Tuesday, February 10, 2009



Juices flow best without barriers. It’s true. Writers can get so focused on goals, limits, and restrictions that they can’t even write.

This horrible affliction is called: "Writer’s block" and it's an actual affliction that saps self-confidence from the best storytellers.

Setting goals is great. But don’t be so concerned about staying within borders – after all, walls are meant to keep things inside.

So, writing about something you know nothing about might be the surefire path to publication.

We all have things we’ve wondered about. Some people pay thousands of dollars to enroll in classes, later in life, just to learn more about these subjects. Why not offer this information to readers, in an article?

Editors are always looking for interesting stories. So step outside the box and take a chance.

Think back. Remember the exhilaration of jumping off the ledge into the deep-end. Writing should give you the same thrill. When you write about something you know nothing about, you’re taking that daring dive into the writing waters. So, just tell the story and you might get lucky and end up getting your feet wet in the wonderful world of publishing.


Christina Farley said...

Great point! Sometimes I get caught up in all of my deadlines for my critique groups and other stuff of life that I forget how much I love to write.

Captain Hook said...

Very good point, Kim.

I try to only set general goal for myself. Like right now, I want to have CS done being revised by the time I send my taxes in. I only have 13 more chapters to revise, so I can take my time and wander to other projects if my heart so desires.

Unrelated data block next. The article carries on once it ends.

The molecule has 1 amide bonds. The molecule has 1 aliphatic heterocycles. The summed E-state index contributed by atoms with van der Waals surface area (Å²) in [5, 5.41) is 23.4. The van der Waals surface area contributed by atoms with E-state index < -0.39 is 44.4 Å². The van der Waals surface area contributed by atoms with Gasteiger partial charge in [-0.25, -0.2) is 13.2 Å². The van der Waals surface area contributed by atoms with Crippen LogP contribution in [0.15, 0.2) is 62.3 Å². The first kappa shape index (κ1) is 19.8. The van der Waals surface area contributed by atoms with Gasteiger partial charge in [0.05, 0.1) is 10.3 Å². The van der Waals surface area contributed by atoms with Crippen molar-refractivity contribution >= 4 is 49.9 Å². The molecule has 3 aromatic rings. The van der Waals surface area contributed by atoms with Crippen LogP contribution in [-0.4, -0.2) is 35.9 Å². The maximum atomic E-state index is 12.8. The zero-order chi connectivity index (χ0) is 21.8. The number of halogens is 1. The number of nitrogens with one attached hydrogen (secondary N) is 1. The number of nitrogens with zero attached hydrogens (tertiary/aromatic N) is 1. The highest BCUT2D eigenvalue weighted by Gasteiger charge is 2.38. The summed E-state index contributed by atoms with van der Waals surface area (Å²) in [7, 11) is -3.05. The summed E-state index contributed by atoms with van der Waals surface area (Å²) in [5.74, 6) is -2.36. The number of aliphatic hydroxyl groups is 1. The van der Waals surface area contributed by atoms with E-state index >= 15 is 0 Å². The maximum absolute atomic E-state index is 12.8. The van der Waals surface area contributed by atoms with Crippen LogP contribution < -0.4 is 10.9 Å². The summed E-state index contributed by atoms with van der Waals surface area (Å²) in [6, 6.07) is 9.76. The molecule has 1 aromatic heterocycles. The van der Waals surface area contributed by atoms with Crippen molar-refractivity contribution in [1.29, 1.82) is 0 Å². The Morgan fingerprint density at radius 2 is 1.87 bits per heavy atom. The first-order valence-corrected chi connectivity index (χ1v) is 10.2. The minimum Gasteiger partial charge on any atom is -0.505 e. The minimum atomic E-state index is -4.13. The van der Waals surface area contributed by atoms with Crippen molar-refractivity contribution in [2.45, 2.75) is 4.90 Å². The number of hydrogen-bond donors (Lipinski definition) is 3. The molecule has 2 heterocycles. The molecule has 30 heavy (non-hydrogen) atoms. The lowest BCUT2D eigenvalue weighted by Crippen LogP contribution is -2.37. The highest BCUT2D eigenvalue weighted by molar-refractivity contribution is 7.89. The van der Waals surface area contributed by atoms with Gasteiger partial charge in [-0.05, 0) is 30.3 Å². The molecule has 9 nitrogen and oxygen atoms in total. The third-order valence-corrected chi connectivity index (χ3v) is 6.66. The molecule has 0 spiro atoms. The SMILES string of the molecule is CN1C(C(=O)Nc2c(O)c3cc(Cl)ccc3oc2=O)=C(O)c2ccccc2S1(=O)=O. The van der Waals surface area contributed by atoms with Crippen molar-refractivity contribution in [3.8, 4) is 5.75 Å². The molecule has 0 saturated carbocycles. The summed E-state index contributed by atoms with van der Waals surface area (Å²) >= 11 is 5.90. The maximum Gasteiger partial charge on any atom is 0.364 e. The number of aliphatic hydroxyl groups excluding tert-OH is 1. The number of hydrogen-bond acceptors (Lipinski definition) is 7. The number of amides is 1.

Kelly Polark said...

I do usually stay in my comfort zone. It would do me some good to explore things I don't know about! (which reading blogs helps me a bit on that!)

David Batista said...

I try to write as much as possible about other places/cultures in my stories. I've recently written stories that take place in China, Afghanistan, Bangladesh, and New Guinea. All of them save for the China one required gobs of research and additional reading to make sure I wasn't making any grievous cultural errors . . . but yeah, I've been practicing your philosophy for quite some time now, Kim!

Excellent post.

Kimbra Kasch said...

Christina: Critique groups are great - but I know what you mean. Deadlines :(

CH: Just the thought of tax time takes the desire out of my heart :( So much paperwork-I don't wanna do.

Kelly: I have made a few simple goals for this year: volunteer, take a class, etc. general out-of-comfort-zone things to help me grow.

David: That is soooo cool. I haven't written about any places like that, where I'd need to do a ton of research-so that's an idea. Thanks.

Rena Jones said...

Great post, Kim. I love the idea of writing about stuff you don't know, and even more so, about stuff you don't even like. I did that with worms -- shudder!

Kimbra Kasch said...

Rena: You don't like worms...? But they're so cuddly ;)

Marcia said...

Yes, sometimes we just have to get back to letting it flow and not making any other "rules" about it. I love to research new stuff, because there are stories there that we won't find if we don't look.

Anonymous said...

I agree. The unstructured writing life can sure be freeing!

Anonymous said...

That is why I think writers are such smart people . . . they have to learn about things. Lots of things.

Clementine said...

How true. The longer I do this, the more I'm learning to be true to myself. This journey is quite a ride, isn't it?